Alexej von Jawlensky:
Picture "The Blue Vase" in museum framing


Alexej von Jawlensky:
Picture "The Blue Vase" in museum framing

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Ars mundi exclusive edition | Limited, 499 exemplars | Reproduction on canvas| Wedge frame | Museum framing | Format 64 x 78 cm

Alexej von Jawlensky: Picture "The Blue Vase" in museum framing

The still life always was in the history of art an important, fundamental art concept of the subject rendered by the painter. This remained the same in the late 19th and early 20th centuries. However, it was no longer about artistically detailed illustration of reality, but rather a presentation of the pictorial approach itself. Jawlensky summarized it in 1905 thus: "My friends, the apples that I love for their attractive red, yellow, lilac and green skin are no longer apples for me, on this or that background." 

High quality reproduction, applied manually on canvas and stretched on a wedge frame. With visible canvas texture. In hand-made solid wood museum framing, white with golden edge, grey patinated. Limited edition, 499 exemplars. Format 64 x 78 cm. Exclusively at ars mundi.

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Alexej von Jawlensky (1864-1941) was a German-Russian painter.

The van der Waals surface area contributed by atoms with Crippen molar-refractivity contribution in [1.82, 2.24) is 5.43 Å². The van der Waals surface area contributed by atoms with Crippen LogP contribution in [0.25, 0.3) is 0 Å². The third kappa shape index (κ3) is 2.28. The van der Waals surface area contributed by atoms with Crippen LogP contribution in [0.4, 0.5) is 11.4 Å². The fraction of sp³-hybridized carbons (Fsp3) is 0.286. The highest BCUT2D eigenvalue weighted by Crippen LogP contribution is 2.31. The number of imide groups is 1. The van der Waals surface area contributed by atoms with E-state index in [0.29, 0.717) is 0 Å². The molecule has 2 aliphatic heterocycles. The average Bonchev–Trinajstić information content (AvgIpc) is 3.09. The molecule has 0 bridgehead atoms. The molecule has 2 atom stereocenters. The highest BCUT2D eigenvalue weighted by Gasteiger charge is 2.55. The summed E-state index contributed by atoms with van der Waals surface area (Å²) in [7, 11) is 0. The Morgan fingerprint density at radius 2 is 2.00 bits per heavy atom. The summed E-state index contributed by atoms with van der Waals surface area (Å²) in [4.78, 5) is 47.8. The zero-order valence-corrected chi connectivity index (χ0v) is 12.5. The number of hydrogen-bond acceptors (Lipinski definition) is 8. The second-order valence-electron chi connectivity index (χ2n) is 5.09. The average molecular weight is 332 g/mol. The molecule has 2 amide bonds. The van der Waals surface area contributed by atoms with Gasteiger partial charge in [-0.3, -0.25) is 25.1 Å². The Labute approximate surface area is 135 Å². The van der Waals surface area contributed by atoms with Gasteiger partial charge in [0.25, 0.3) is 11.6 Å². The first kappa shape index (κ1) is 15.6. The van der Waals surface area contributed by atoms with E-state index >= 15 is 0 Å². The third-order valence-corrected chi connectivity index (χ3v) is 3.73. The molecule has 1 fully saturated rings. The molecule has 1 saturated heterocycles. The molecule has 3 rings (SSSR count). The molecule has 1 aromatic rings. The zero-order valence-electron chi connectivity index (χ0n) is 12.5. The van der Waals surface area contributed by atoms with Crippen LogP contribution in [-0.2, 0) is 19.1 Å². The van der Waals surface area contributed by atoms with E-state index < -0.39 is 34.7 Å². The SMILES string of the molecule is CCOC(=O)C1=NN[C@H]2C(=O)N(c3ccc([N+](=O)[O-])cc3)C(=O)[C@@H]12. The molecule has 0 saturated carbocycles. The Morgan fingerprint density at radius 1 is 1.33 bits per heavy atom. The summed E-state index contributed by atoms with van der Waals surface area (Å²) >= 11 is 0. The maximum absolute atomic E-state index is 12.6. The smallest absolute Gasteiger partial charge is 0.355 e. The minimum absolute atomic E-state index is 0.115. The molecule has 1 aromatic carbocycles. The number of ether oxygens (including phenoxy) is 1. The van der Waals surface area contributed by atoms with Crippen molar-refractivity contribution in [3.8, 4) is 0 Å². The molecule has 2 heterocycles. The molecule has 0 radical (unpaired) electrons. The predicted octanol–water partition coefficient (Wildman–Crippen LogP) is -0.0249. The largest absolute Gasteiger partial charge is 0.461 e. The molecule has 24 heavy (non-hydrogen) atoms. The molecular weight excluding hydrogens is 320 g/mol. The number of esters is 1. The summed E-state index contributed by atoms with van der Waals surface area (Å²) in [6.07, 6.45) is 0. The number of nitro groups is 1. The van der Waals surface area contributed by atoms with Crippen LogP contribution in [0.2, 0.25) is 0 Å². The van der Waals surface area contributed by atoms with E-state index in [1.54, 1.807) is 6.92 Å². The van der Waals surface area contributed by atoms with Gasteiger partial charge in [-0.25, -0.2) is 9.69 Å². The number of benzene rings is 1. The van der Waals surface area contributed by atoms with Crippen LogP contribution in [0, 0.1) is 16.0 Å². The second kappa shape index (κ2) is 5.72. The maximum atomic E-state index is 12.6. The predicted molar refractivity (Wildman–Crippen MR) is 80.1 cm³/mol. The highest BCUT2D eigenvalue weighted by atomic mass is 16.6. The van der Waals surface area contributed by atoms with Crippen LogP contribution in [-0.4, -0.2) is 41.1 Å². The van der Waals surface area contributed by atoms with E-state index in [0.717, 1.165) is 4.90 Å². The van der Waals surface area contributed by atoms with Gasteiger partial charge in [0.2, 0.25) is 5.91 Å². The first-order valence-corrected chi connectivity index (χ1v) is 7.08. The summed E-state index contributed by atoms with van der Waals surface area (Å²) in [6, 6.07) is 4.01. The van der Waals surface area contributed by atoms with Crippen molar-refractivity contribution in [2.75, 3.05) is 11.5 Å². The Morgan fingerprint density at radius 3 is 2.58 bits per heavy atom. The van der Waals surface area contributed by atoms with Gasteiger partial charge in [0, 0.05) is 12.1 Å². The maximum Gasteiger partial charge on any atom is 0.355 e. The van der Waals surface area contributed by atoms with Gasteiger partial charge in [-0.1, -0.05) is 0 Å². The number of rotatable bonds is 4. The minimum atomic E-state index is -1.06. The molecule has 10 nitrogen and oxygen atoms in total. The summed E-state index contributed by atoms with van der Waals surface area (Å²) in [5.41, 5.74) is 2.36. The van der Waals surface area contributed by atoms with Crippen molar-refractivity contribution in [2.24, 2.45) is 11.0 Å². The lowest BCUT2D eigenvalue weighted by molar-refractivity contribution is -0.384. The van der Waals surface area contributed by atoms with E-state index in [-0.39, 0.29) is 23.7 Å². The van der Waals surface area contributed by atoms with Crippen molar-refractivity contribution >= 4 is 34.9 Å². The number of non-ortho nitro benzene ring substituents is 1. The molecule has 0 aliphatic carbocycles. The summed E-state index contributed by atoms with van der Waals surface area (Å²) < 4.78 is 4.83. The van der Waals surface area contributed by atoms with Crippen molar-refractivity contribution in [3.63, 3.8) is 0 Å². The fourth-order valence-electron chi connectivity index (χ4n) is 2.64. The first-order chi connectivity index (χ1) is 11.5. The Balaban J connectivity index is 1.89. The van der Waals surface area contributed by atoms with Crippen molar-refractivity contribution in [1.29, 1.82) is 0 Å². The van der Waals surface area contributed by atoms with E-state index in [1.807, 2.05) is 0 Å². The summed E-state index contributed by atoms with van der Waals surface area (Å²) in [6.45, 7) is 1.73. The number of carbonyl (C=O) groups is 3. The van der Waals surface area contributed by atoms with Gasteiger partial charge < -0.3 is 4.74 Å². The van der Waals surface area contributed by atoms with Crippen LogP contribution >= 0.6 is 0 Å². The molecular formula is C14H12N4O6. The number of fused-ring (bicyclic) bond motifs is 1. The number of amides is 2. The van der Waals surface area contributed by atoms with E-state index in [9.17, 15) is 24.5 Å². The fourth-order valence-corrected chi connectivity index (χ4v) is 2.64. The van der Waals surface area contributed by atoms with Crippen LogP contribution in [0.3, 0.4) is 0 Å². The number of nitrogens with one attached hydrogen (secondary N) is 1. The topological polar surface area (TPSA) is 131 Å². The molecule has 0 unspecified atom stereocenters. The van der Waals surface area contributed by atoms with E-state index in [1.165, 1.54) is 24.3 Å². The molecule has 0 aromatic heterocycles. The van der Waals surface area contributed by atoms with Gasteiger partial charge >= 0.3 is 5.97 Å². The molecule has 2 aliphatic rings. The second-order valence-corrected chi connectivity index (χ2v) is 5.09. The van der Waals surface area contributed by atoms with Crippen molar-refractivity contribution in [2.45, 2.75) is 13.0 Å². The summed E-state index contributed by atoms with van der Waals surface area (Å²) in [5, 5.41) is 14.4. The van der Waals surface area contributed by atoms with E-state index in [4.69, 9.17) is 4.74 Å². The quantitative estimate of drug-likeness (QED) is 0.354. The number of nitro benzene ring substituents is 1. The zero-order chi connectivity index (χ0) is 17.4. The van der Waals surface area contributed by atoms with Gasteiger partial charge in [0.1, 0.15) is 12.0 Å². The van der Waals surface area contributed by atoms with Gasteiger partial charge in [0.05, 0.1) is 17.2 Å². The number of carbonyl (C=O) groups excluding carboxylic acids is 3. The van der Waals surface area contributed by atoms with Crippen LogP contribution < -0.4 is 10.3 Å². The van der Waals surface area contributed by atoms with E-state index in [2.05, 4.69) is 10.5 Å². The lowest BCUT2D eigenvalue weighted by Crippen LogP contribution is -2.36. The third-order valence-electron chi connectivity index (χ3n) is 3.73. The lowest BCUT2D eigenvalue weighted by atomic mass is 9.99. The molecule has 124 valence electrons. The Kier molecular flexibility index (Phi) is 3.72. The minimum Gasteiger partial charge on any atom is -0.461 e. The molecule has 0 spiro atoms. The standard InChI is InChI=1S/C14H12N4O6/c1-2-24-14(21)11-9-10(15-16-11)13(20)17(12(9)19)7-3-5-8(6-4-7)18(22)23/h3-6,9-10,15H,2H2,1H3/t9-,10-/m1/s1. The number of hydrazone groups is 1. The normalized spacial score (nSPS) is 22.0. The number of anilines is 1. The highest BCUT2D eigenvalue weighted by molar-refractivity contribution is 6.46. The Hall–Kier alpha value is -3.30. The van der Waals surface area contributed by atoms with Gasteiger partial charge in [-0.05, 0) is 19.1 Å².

In 1889, the former officer in the Tsarist army begins with his artistic training. In 1896, he moved to Munich to visit a private art school. In Munich he met Wassily Kandinsky. In Murnau, Jawlensky worked the first time with Kandinsky and Gabriele Munter. The idea of establishing "Munich new artists Association" was formed at this time. Also, Jawlensky of the movement of the Blue Rider belonged to. With Kandinsky, Klee and Feininger, later, he founded the group “The Blue Four".

The artist is shown in 1914 at the beginning of the First World War as Russian citizen from Germany and settled first in the Switzerland and point out in Wiesbaden. At that time, his abstract heads appeared. In 1941, Jawlensky dies of a serious illness.

Influenced by the Fauvism, Alexej von Jawlensky painted with bright colours, violent brushwork and dark outlines. His works are among the most wanted works of classical modernity and can be found in major museums around the world.

Giclée = derived from the French verb gicler meaning "to squirt, spray".

Giclée method is a digital printing process. It is a high-resolution, large-format printout on an inkjet printer with special different coloured or pigment-based inks (usually six to twelve). The colours are light-fast, that is, resistant to harmful UV light. They have a high richness of nuance, contrast and saturation.

The Giclée process is suitable for real art canvas, handmade and watercolor paper and for silk.

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